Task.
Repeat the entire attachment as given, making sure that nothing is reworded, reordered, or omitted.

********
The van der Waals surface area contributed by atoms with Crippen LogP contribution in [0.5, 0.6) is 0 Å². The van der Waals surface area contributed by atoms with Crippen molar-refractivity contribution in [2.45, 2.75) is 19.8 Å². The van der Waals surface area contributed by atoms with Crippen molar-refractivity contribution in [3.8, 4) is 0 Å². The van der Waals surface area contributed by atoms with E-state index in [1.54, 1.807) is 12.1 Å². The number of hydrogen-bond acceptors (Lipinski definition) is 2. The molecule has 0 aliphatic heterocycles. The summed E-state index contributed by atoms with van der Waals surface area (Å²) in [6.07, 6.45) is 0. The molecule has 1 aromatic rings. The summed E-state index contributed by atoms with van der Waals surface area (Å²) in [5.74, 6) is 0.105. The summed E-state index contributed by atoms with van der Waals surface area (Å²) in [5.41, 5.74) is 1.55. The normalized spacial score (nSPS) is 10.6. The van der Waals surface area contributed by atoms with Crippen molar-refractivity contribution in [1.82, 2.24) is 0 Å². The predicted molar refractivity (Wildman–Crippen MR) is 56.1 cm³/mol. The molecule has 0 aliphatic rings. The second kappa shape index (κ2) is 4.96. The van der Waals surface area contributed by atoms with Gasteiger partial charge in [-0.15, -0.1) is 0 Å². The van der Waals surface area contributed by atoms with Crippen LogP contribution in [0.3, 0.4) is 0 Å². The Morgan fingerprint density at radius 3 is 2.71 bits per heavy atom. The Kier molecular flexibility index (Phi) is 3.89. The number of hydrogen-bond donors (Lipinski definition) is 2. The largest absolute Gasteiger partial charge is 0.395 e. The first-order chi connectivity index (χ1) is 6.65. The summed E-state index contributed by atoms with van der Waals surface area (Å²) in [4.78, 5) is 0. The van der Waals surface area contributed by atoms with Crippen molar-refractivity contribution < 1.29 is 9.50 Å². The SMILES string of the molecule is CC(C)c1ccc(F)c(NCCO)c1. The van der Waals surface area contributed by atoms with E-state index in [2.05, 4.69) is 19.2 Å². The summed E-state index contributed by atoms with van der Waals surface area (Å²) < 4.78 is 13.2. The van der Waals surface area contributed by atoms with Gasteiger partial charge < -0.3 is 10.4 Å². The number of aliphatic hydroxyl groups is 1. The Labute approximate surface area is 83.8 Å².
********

The van der Waals surface area contributed by atoms with Crippen LogP contribution in [0.5, 0.6) is 0 Å². The van der Waals surface area contributed by atoms with Crippen molar-refractivity contribution in [2.45, 2.75) is 19.8 Å². The van der Waals surface area contributed by atoms with Crippen molar-refractivity contribution in [3.8, 4) is 0 Å². The van der Waals surface area contributed by atoms with E-state index in [1.54, 1.807) is 12.1 Å². The number of hydrogen-bond acceptors (Lipinski definition) is 2. The molecule has 0 aliphatic heterocycles. The summed E-state index contributed by atoms with van der Waals surface area (Å²) in [6.07, 6.45) is 0. The molecule has 1 aromatic rings. The summed E-state index contributed by atoms with van der Waals surface area (Å²) in [5.74, 6) is 0.105. The summed E-state index contributed by atoms with van der Waals surface area (Å²) in [5.41, 5.74) is 1.55. The normalized spacial score (nSPS) is 10.6. The van der Waals surface area contributed by atoms with Crippen molar-refractivity contribution in [1.82, 2.24) is 0 Å². The predicted molar refractivity (Wildman–Crippen MR) is 56.1 cm³/mol. The molecule has 0 aliphatic rings. The second kappa shape index (κ2) is 4.96. The van der Waals surface area contributed by atoms with Gasteiger partial charge in [-0.15, -0.1) is 0 Å². The van der Waals surface area contributed by atoms with Crippen LogP contribution in [0.3, 0.4) is 0 Å². The Morgan fingerprint density at radius 3 is 2.71 bits per heavy atom. The Kier molecular flexibility index (Phi) is 3.89. The number of hydrogen-bond donors (Lipinski definition) is 2. The largest absolute Gasteiger partial charge is 0.395 e. The first-order chi connectivity index (χ1) is 6.65. The summed E-state index contributed by atoms with van der Waals surface area (Å²) in [4.78, 5) is 0. The van der Waals surface area contributed by atoms with Crippen molar-refractivity contribution < 1.29 is 9.50 Å². The SMILES string of the molecule is CC(C)c1ccc(F)c(NCCO)c1. The van der Waals surface area contributed by atoms with E-state index in [2.05, 4.69) is 19.2 Å². The summed E-state index contributed by atoms with van der Waals surface area (Å²) < 4.78 is 13.2. The van der Waals surface area contributed by atoms with Gasteiger partial charge < -0.3 is 10.4 Å². The number of aliphatic hydroxyl groups is 1. The Labute approximate surface area is 83.8 Å².